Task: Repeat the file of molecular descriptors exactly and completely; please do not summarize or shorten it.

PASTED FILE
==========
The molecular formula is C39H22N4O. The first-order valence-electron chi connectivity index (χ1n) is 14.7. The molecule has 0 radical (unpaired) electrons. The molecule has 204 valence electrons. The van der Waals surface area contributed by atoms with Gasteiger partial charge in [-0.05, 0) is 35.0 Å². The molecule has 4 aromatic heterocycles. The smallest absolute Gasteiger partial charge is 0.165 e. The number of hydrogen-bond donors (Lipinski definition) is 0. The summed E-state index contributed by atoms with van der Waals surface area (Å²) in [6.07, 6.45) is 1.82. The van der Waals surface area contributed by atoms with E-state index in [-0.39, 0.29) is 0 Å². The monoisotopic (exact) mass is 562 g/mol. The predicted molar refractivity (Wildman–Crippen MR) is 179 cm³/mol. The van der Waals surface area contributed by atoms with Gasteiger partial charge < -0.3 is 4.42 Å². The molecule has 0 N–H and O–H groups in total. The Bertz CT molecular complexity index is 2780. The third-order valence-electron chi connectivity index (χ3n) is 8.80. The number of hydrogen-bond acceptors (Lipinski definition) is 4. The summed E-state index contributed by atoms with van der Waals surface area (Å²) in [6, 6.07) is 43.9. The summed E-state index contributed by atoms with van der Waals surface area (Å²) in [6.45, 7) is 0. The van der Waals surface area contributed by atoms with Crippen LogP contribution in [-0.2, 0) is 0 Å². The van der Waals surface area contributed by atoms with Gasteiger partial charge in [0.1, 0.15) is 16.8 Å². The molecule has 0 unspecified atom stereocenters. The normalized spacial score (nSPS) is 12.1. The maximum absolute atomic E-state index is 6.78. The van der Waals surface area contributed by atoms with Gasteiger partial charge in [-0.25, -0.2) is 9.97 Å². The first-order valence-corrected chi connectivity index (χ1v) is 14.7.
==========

The molecular formula is C39H22N4O. The first-order valence-electron chi connectivity index (χ1n) is 14.7. The molecule has 0 radical (unpaired) electrons. The molecule has 204 valence electrons. The van der Waals surface area contributed by atoms with Gasteiger partial charge in [-0.05, 0) is 35.0 Å². The molecule has 4 aromatic heterocycles. The smallest absolute Gasteiger partial charge is 0.165 e. The number of hydrogen-bond donors (Lipinski definition) is 0. The summed E-state index contributed by atoms with van der Waals surface area (Å²) in [6.07, 6.45) is 1.82. The van der Waals surface area contributed by atoms with E-state index in [-0.39, 0.29) is 0 Å². The monoisotopic (exact) mass is 562 g/mol. The predicted molar refractivity (Wildman–Crippen MR) is 179 cm³/mol. The van der Waals surface area contributed by atoms with Gasteiger partial charge < -0.3 is 4.42 Å². The molecule has 0 N–H and O–H groups in total. The Bertz CT molecular complexity index is 2780. The third-order valence-electron chi connectivity index (χ3n) is 8.80. The number of hydrogen-bond acceptors (Lipinski definition) is 4. The summed E-state index contributed by atoms with van der Waals surface area (Å²) in [6, 6.07) is 43.9. The summed E-state index contributed by atoms with van der Waals surface area (Å²) in [6.45, 7) is 0. The van der Waals surface area contributed by atoms with Crippen LogP contribution in [-0.2, 0) is 0 Å². The van der Waals surface area contributed by atoms with Gasteiger partial charge in [0.1, 0.15) is 16.8 Å². The molecule has 0 unspecified atom stereocenters. The normalized spacial score (nSPS) is 12.1. The maximum absolute atomic E-state index is 6.78. The van der Waals surface area contributed by atoms with Gasteiger partial charge in [-0.25, -0.2) is 9.97 Å². The first-order valence-corrected chi connectivity index (χ1v) is 14.7.